Senator Rónán Mullen is one of the leading defenders of the true and natural understanding of marriage in Ireland. His statement on the outcome of the referendum through which the term “marriage” will be absurdly re-defined in Ireland’s constitution is polite but firm:
“Firstly I would like to extend my best wishes to everyone in the Yes campaign.
Our country has divided two-to-one on the proposal to change the meaning of marriage in our society. What we are not divided about is how we feel about gay people. Every human being has equal dignity and deserves equal respect. We are all committed to that.
The No campaign was concerned about the profound effects of redefining marriage, and in particular about the consequences for some children who would be less likely to experience the love of a mother and father in their lives in the event of a Yes vote. That concern was real and it remains justified.
I recognise that a clear majority of Irish people were not swayed by our concerns. But that does not mean that Yes voters do not share those concerns. I believe people chose yesterday to send a message of affirmation and equal respect to gay people. That was their priority. And I respect that.
I am very proud of the way the No side communicated its argument in public. Our message only began to get traction within the last few weeks when the media were obliged to give balanced coverage. We were trying to communicate an important social value against the background of a five-year media campaign to redefine marriage. While we did well in the current affairs debate, we had neither the financial resources, nor the cultural support in the media and Irish establishment, to reach hundreds of thousands of other people for whom this referendum was only ever about how we feel about gay people.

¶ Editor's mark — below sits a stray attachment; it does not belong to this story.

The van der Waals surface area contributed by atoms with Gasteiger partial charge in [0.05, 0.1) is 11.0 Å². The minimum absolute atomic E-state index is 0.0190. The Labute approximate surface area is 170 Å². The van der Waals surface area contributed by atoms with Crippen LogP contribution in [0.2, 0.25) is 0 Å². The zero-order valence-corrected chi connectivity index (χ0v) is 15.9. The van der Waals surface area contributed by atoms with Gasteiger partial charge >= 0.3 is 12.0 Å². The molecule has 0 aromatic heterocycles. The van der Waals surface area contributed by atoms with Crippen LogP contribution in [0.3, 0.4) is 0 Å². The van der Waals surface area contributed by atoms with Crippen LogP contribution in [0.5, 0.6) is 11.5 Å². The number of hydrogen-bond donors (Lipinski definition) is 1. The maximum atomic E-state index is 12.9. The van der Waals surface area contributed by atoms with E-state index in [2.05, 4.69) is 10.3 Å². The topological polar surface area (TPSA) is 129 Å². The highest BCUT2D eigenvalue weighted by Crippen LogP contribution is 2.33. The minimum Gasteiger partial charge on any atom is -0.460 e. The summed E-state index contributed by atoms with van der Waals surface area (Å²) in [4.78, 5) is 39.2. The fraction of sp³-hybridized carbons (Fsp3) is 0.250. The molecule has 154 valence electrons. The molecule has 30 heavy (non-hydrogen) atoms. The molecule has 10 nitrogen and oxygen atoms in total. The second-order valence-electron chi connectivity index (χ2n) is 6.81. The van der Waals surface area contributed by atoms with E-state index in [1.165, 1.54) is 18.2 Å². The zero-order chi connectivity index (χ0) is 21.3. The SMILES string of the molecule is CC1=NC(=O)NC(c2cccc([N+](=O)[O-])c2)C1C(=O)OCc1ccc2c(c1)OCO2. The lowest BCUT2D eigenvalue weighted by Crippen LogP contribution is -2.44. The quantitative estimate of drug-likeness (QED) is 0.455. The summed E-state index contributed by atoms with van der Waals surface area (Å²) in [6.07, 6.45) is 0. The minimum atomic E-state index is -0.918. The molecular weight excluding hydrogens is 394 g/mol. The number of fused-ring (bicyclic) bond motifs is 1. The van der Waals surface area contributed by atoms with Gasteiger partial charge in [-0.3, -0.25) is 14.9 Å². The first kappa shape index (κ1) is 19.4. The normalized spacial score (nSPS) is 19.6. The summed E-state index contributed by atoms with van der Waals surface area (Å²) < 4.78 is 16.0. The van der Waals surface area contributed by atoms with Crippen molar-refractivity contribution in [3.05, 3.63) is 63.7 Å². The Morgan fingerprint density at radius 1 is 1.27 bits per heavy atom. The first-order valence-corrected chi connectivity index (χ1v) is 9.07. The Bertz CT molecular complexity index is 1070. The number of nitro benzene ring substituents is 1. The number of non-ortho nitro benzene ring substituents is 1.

It is an indisputable fact that the media coverage until the formal start of the campaign was entirely one-sided. It is even more worrying that a crazy amount of overseas money from one American foundation poured into groups on the Yes side in recent years. For the sake of our democracy we need to have a public reflection on how this happened, and its implications for law and policy in Ireland.
Now that marriage is to have a changed meaning in our society, we need to have a conversation about how a certain large minority is to be accommodated. That large minority is the group of people who believe in a different version of marriage to that which is now formally backed by the State. It will be important that we are all generous with each other, and that there is space and freedom for us to communicate our values – including in schools funded by the State.
We on the No side have a fine new movement here now, with many committed young people and courageous public speakers. We have a new cause too that has been neglected by the Irish political and media establishment and the children’s rights lobbies – the right of a child to be brought into the world, to know and be raised, by their mother and father wherever that’s possible. We are going to be busy taking this message to the Irish public – and we are confident that it will gain momentum in the coming years.”